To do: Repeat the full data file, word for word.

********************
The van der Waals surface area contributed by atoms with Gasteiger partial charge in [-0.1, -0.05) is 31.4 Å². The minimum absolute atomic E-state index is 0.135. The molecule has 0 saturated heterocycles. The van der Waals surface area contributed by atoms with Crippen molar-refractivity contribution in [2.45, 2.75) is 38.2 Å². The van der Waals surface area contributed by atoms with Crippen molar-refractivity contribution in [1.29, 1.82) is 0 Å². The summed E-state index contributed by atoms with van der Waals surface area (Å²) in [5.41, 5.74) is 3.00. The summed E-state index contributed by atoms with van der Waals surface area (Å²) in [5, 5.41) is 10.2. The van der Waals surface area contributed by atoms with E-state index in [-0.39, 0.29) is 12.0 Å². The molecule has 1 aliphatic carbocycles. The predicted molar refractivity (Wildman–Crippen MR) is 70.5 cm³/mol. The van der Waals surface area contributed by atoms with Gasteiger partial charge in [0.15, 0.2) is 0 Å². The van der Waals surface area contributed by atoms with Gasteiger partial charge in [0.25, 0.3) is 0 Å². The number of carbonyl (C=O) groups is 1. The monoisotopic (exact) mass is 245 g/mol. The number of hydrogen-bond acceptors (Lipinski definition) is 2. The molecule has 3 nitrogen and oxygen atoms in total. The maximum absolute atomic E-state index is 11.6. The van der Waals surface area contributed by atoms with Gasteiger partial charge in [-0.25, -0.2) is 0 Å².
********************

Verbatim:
The van der Waals surface area contributed by atoms with Gasteiger partial charge in [-0.1, -0.05) is 31.4 Å². The minimum absolute atomic E-state index is 0.135. The molecule has 0 saturated heterocycles. The van der Waals surface area contributed by atoms with Crippen molar-refractivity contribution in [2.45, 2.75) is 38.2 Å². The van der Waals surface area contributed by atoms with Crippen molar-refractivity contribution in [1.29, 1.82) is 0 Å². The summed E-state index contributed by atoms with van der Waals surface area (Å²) in [5.41, 5.74) is 3.00. The summed E-state index contributed by atoms with van der Waals surface area (Å²) in [5, 5.41) is 10.2. The van der Waals surface area contributed by atoms with E-state index in [-0.39, 0.29) is 12.0 Å². The molecule has 1 aliphatic carbocycles. The predicted molar refractivity (Wildman–Crippen MR) is 70.5 cm³/mol. The van der Waals surface area contributed by atoms with Gasteiger partial charge in [0.15, 0.2) is 0 Å². The van der Waals surface area contributed by atoms with Gasteiger partial charge in [0.25, 0.3) is 0 Å². The number of carbonyl (C=O) groups is 1. The monoisotopic (exact) mass is 245 g/mol. The number of hydrogen-bond acceptors (Lipinski definition) is 2. The molecule has 3 nitrogen and oxygen atoms in total. The maximum absolute atomic E-state index is 11.6. The van der Waals surface area contributed by atoms with Gasteiger partial charge in [-0.25, -0.2) is 0 Å².